LUBBOCK, Texas — Just when it seems it can’t get any worse, something comes along to prove it can.
In what will go down as another in a growing line of dismal performances for the University of New Mexico men’s basketball team, Friday’s 82-46 loss to Utah State at the Rip Griffin Center will rival some of the ugliest setbacks the Lobos have endured in the last generation.
It wasn’t as bad as the 34-point performance the Lobos had eight years ago at San Diego State because at least that team won 29 games and was considered a Final Four contender. (Remember Harvard, anyone?)
It wasn’t as embarrassing as the 35-point shellacking the Lobos took two seasons ago at the Pan American Center in Las Cruces, a game the despised Aggies of New Mexico State led by as many as 44 before calling off the dogs.
And it wasn’t as painful as the scarring losses to Harvard or Eastern New Mexico, the Cup Game or anything else Lobos fans want to dredge up.
This one was just ugly. The pride and joy of New Mexicans far and wide looked overmatched and entirely unenthusiastic, rushing ugly shots, failing to secure position on rebounds, missing one defensive assignment after another.
It took 15 minutes for the Lobos to reach double digits, a wholly unsurprising stat considering they missed 11 of their first 12 shots. The team received a ferocious, profanity laced tongue-lashing from head coach Paul Weir that rang through the empty arena during the first media timeout. By then, Utah State held a 14-2 lead and had, for an intents and purposes, started the process of putting UNM out of its misery.
“It was, uh, alarming,” Weir said afterward.
The Lobos had begun a number of games this season with quick starts. This time, not even close.
Weir was hoping a surprise announcement before Friday’s game would help kickstart some energy. He told the team it would be returning to Albuquerque on Saturday morning ahead of next week’s road trip to UNLV. He thought he news might pick the players up.
Aside from a two-day stop at home over Christmas and a few days during finals in mid-December, the players have had zero exposure to the state they represent.
“There’s no handbook to this,” Weir said. “This is a first-time situation for everybody. You know, I told them the news [Friday] and thought that might have an impact, and clearly it didn’t.”
For the second straight game, the Lobos were held to 18 points at the half. To start the second half, Weir sent a clear and unmistakable message, starting four freshmen and keeping the veterans — including seniors Makuach Maluach and Keith McGee — on the bench. Maluach was the only player in double digits with 13 points, but the trend of poor post play continued for freshman Bayron Matos. The hulking 6-foot-9 center was no match for Utah State’s Neemias Queta, who blocked three shots.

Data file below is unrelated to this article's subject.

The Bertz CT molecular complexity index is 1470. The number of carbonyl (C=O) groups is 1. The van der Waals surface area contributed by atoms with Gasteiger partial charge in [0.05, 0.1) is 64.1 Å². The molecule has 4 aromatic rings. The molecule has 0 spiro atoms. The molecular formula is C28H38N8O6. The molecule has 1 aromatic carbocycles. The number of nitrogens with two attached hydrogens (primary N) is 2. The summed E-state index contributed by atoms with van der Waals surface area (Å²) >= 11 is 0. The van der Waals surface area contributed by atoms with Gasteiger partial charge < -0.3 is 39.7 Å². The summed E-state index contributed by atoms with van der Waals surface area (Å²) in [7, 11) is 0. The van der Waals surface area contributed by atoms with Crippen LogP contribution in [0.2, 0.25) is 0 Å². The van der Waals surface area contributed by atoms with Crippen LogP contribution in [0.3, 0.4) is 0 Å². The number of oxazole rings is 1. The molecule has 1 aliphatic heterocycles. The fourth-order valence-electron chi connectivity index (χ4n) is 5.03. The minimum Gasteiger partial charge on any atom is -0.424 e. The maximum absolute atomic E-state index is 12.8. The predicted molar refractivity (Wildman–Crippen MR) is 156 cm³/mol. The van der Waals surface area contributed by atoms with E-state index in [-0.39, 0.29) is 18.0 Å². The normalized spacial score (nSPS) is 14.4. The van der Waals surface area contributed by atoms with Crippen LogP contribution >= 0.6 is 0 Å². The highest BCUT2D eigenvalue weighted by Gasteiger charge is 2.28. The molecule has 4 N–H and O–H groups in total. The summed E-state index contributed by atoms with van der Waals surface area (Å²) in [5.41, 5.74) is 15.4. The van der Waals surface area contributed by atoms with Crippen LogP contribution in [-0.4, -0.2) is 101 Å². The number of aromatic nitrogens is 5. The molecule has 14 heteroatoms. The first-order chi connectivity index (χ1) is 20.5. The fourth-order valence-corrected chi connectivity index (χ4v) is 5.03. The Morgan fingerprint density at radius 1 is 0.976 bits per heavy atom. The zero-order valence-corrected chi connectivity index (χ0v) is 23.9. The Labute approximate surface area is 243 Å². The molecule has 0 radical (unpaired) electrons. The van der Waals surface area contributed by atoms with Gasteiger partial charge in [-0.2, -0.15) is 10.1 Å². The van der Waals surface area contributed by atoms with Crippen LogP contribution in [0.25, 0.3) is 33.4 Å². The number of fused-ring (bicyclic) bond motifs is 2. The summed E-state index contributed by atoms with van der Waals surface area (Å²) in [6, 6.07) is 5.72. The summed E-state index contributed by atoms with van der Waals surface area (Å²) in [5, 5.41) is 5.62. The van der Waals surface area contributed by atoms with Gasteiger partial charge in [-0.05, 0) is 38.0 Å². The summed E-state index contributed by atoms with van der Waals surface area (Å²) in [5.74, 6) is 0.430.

In two games against him, Matos logged 38 minutes and scored just three points with seven rebounds. Backup center Valdir Manuel wasn’t much help. He followed an 0-for-6 night against Utah State on Wednesday with seven points and four boards, making him one of the more efficient Lobos in what was a remarkably inefficient night.
The team missed 42 of 61 shot attempts and was the standard ice-cold shooting from distance. The Lobos were 5 for 21 from 3-point range. Struggling point guard Jeremiah Francis made both of his 3s and had eight points, but his three assists constituted nearly half of UNM’s total of just eight.
Weir didn’t make any players available for the postgame news conference. He spoke afterward about mixing things up, of giving players who show the most want-to more playing time.
“Right now I don’t think this is really about our opponent. This is more about ourselves,” he said. “We’ve got to find a way to play hard, we’ve got to find a way to compete, we’ve got to find the guys that are willing to go out and do that and are ready, physically and mentally to kind of persevere through this situation that we’re in.”
At 3-6 overall and 0-6 in the Mountain West, the Lobos are alone in last place in the conference standings. All six losses have been blowouts, the closest of which was 10 points to Nevada in what is starting to look like one or the best performances of the season, if only by default.
“We showed that maybe some of us aren’t quite ready for that, so we’ve just got to find the guys that are ready to go compete,” Weir said.
GAME NOTESDominance: The Aggies (9-3, 6-0) had four players in double figures and outrebounded UNM by a comical 53-22 margin.
Dwindling time: It was just a few weeks ago that Weir said sophomore Kurt Wegscheider was one off the top players on UNM’s roster, that he and forward Rod Brown had more energy and passion than their teammates — at least in the early going.
Wegscheider logged just six minutes in Friday’s game, taking (and missing) just one shot in a scoreless stat line. Brown played a team-high 27 minutes and had just four points with one rebound and two turnovers.
Adios, Lubbock: The Lobos planned to say goodbye to Lubbock on Saturday morning. On Friday, there was a bit of concern that it might come sooner; Lubbock Christian’s women’s basketball team was supposed to play a home game Friday afternoon against Texas A&M-Commerce but had it postponed that morning due to unspecified COVID-19 concerns.
LCU athletic director Scott Larson said there was no viral threat inside the team’s facility.
. and he said his men’s and women’s teams called off this weekend’s games as a precaution that had nothing to do with UNM’s situation.